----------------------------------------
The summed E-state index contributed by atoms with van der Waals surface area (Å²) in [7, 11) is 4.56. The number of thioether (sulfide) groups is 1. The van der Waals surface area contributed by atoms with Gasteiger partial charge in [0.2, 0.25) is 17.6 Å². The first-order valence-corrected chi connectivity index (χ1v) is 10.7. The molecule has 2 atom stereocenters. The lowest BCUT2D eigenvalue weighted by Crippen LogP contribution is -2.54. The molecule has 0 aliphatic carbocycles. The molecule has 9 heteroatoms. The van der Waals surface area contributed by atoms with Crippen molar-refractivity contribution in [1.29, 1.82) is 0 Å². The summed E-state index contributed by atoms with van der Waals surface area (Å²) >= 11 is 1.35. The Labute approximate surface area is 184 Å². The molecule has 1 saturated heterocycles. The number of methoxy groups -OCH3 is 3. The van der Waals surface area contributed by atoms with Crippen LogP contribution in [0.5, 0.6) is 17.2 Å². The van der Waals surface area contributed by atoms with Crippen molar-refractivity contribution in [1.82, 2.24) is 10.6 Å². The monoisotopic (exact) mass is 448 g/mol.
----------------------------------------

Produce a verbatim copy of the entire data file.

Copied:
The summed E-state index contributed by atoms with van der Waals surface area (Å²) in [7, 11) is 4.56. The number of thioether (sulfide) groups is 1. The van der Waals surface area contributed by atoms with Gasteiger partial charge in [0.2, 0.25) is 17.6 Å². The first-order valence-corrected chi connectivity index (χ1v) is 10.7. The molecule has 2 atom stereocenters. The lowest BCUT2D eigenvalue weighted by Crippen LogP contribution is -2.54. The molecule has 0 aliphatic carbocycles. The molecule has 9 heteroatoms. The van der Waals surface area contributed by atoms with Crippen molar-refractivity contribution in [1.29, 1.82) is 0 Å². The summed E-state index contributed by atoms with van der Waals surface area (Å²) >= 11 is 1.35. The Labute approximate surface area is 184 Å². The molecule has 1 saturated heterocycles. The number of methoxy groups -OCH3 is 3. The van der Waals surface area contributed by atoms with Crippen LogP contribution in [0.5, 0.6) is 17.2 Å². The van der Waals surface area contributed by atoms with Crippen molar-refractivity contribution in [1.82, 2.24) is 10.6 Å². The monoisotopic (exact) mass is 448 g/mol.